Christmas is upon us and those thousands of visitors from around the world celebrating it in Bethlehem, will find — all within walking distance of Manger Square, the site outside the Basilica of the Nativity, where Jesus was born — much to rejoice over: decorative street lights, street markets, street performances and street processions.
All well and good. But what about street art, especially the kind that is politically charged? This is where Banksy, the irreverent British master of the métier, whose identity remains a mystery but whose reputation as a subversive art icon made him Time magazine’s choice in 2010 for its list of the world’s most influential people, comes in. (For a picture of himself, Banksy provided one of himself with a paper bag over his head.) His art has appeared on walls in cities all the way from Vienna to San Francisco, Barcelona to Paris, and Gaza to Bethlehem.
And it is in Bethlehem last Saturday that Banksy unveiled a new artwork of his called, with little hidden irony, The Scar of Bethlehem, which depicts the birth of Jesus, with Joseph and Mary kneeling beside the crib in the manger. The background is a hideous concrete separation barrier pierced by what appears to be a bullet, creating the shape of a star. The artwork is displayed at the Walled Off Hotel in the small, occupied Palestinian city.
Banksy, who has a penchant for trenchant epigrams, opened the hotel, which directly overlooks the apartheid wall, in 2014 and called it just that (ignoring how the folks at the Waldorf luxury hotel chain may react) to draw attention to the plus-minus dichotomy that defines the relationship between Israelis and Palestinians as occupier-occupied. It bills itself — indeed, promotes itself — as having the ugliest view in the world, with nearly every window in everyone of its rooms opening up to that notorious 40-foot high wall. Every room, however, exhibits one of his works reflecting on diverse aspects of Palestinian life under occupation. In the Master Bedroom, for example, guests sleep on a bed showing a Palestinian activist and an Israeli soldier having a pillow fight.
The Walled Off Hotel, predictably, has attracted a new crop of pilgrims — roughly 140,000 since 2014 — who consider dropping in on the place as an integral part of their visit to Bethlehem, especially during the peak Christmas season.
Banksy’s street art appears everywhere in the West Bank, mostly on the apartheid wall, which snakes around the entirety of the West Bank. And two years ago he sneaked, obviously incognito, into Gaza, where he drew four murals there, one on a still-standing wall of a building destroyed during Israel’s 2014 devastatingly vicious war on the Strip, featuring the Greek deity Niobe cowering against the rubble. On another wall, he inscribed a warning that said: “If we wash our hands of the conflict between the powerful and the helpless, we side with the powerful — we don’t remain neutral”.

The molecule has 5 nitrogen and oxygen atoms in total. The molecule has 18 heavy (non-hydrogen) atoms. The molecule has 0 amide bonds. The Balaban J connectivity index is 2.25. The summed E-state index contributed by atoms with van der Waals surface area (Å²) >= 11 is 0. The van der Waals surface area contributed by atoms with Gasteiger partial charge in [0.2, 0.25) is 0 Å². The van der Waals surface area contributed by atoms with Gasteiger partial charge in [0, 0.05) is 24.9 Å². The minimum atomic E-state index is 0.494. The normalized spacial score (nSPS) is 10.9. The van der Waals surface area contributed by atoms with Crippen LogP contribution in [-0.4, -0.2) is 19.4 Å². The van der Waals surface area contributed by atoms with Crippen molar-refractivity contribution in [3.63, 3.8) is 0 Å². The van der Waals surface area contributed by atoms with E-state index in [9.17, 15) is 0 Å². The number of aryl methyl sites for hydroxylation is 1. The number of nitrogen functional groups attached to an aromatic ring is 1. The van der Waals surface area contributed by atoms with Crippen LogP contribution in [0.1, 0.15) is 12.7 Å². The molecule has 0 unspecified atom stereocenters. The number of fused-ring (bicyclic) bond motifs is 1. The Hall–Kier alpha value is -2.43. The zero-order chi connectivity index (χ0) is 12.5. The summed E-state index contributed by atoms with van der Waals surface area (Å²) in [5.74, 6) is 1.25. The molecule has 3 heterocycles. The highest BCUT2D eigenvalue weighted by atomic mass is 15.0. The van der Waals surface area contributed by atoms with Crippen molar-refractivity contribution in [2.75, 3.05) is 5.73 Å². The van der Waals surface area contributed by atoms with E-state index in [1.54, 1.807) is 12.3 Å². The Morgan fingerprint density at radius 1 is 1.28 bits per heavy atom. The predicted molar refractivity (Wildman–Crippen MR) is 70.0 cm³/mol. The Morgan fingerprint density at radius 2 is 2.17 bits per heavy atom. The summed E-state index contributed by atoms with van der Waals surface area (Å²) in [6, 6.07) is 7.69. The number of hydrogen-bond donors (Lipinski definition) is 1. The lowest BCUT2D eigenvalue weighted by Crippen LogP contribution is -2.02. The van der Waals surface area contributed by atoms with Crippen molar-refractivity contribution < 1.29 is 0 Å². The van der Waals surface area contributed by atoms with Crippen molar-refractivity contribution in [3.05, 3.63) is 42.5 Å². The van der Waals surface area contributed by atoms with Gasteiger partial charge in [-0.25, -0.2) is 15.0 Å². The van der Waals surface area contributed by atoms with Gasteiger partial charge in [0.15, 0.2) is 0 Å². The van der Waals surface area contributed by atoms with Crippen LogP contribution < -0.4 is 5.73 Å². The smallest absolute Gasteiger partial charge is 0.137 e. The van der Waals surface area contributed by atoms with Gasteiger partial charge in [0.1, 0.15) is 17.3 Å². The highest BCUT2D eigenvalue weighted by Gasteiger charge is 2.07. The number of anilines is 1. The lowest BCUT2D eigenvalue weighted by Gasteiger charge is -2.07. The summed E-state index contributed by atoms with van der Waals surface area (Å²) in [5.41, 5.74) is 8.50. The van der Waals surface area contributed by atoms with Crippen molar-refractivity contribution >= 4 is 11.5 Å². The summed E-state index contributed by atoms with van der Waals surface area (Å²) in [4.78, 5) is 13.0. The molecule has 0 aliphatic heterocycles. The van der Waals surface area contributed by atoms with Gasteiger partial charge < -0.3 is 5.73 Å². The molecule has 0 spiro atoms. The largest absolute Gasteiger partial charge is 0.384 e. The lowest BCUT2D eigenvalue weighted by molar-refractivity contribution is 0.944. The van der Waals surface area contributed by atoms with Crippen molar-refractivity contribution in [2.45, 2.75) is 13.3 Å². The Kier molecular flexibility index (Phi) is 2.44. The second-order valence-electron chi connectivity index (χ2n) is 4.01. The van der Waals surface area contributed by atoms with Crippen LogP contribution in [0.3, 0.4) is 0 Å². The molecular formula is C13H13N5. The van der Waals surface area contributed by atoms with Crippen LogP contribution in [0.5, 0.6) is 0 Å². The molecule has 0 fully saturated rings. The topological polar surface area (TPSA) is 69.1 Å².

Banksy’s position on this morally pressing question is thus made clear.
One of the defining functions of traditional art, especially in art movements such as Dadaism and Surrealism, that emerged in the wake of the cataclysm of First World War, was to use visual images to bring about social change by generating thought, self-criticism and introspection. Fine, but traditional art and street art are different from each other. While a traditional artwork — say, Picasso’s 1937 Guernica, reportedly one of the most moving and powerful anti-war paintings in history — can be moved, with impressive ease, from the Museo Sofia in Madrid (its permanent home) for exhibition at the Louvre in Paris without suffering any diminution to its meaning, credibility and message, street art is anchored in, well, the street, that is, to its moment and place of immediacy — in the very environment it depicts.
Street art aims to impact street people — along, ideally, with others who empathise with them — not to produce art itself. In short, traditional art is what it is. To its sister version, however, street art is what it does, drawing on the intricate weave of the inner history of “street” life.
Some people become dedicated moralists because they want to make the world a responsible place, others become street artists because they want to make it a responsive one. If this sounds vaguely evocative of what Banksy may himself have said at one time or another, it is because the words we choose do him homage are his.
To celebrate Banksy’s work in a newspaper column like this is to find the man’s semantic fashions of expression echoing back at us, complete with their anarchic admixture of beauty and blemish.
— Fawaz Turki is a journalist, lecturer and author based in Washington. He is the author of The Disinherited: Journal of a Palestinian Exile.